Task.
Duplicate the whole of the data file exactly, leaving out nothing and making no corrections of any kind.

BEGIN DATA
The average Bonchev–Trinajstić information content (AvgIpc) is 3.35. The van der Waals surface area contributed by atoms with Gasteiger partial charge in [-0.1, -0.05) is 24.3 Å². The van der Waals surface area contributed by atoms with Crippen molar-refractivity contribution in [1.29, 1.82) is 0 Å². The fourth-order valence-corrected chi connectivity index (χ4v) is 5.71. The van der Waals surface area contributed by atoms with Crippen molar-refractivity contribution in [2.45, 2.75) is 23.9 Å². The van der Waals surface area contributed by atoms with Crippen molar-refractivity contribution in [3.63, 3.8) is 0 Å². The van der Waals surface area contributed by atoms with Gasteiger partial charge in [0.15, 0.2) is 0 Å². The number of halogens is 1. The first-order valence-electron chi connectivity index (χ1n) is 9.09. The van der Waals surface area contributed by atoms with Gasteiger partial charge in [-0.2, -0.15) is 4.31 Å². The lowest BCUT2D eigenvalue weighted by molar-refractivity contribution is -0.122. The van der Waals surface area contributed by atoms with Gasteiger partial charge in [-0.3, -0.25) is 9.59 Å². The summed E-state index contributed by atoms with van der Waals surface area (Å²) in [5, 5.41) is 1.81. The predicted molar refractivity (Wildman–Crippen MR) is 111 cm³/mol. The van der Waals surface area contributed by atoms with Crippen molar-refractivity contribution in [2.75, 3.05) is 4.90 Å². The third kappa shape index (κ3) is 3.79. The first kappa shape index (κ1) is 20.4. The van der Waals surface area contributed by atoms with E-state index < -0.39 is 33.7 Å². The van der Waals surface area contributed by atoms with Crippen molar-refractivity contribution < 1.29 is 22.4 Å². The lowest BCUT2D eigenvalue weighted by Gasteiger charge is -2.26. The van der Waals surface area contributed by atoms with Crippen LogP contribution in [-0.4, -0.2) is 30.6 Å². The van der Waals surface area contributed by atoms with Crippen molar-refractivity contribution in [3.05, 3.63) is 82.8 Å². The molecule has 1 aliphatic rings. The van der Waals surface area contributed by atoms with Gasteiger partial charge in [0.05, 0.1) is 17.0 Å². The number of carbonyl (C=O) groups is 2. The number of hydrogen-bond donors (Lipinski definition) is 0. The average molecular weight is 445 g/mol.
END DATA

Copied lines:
The average Bonchev–Trinajstić information content (AvgIpc) is 3.35. The van der Waals surface area contributed by atoms with Gasteiger partial charge in [-0.1, -0.05) is 24.3 Å². The van der Waals surface area contributed by atoms with Crippen molar-refractivity contribution in [1.29, 1.82) is 0 Å². The fourth-order valence-corrected chi connectivity index (χ4v) is 5.71. The van der Waals surface area contributed by atoms with Crippen molar-refractivity contribution in [2.45, 2.75) is 23.9 Å². The van der Waals surface area contributed by atoms with Crippen molar-refractivity contribution in [3.63, 3.8) is 0 Å². The van der Waals surface area contributed by atoms with Gasteiger partial charge in [0.15, 0.2) is 0 Å². The number of halogens is 1. The first-order valence-electron chi connectivity index (χ1n) is 9.09. The van der Waals surface area contributed by atoms with Gasteiger partial charge in [-0.2, -0.15) is 4.31 Å². The lowest BCUT2D eigenvalue weighted by molar-refractivity contribution is -0.122. The van der Waals surface area contributed by atoms with Gasteiger partial charge in [-0.3, -0.25) is 9.59 Å². The summed E-state index contributed by atoms with van der Waals surface area (Å²) in [5, 5.41) is 1.81. The predicted molar refractivity (Wildman–Crippen MR) is 111 cm³/mol. The van der Waals surface area contributed by atoms with Crippen molar-refractivity contribution in [2.75, 3.05) is 4.90 Å². The third kappa shape index (κ3) is 3.79. The first kappa shape index (κ1) is 20.4. The van der Waals surface area contributed by atoms with E-state index < -0.39 is 33.7 Å². The van der Waals surface area contributed by atoms with Crippen molar-refractivity contribution < 1.29 is 22.4 Å². The lowest BCUT2D eigenvalue weighted by Gasteiger charge is -2.26. The van der Waals surface area contributed by atoms with Crippen LogP contribution in [-0.4, -0.2) is 30.6 Å². The van der Waals surface area contributed by atoms with Crippen molar-refractivity contribution in [3.05, 3.63) is 82.8 Å². The molecule has 1 aliphatic rings. The van der Waals surface area contributed by atoms with Gasteiger partial charge in [0.05, 0.1) is 17.0 Å². The number of carbonyl (C=O) groups is 2. The number of hydrogen-bond donors (Lipinski definition) is 0. The average molecular weight is 445 g/mol.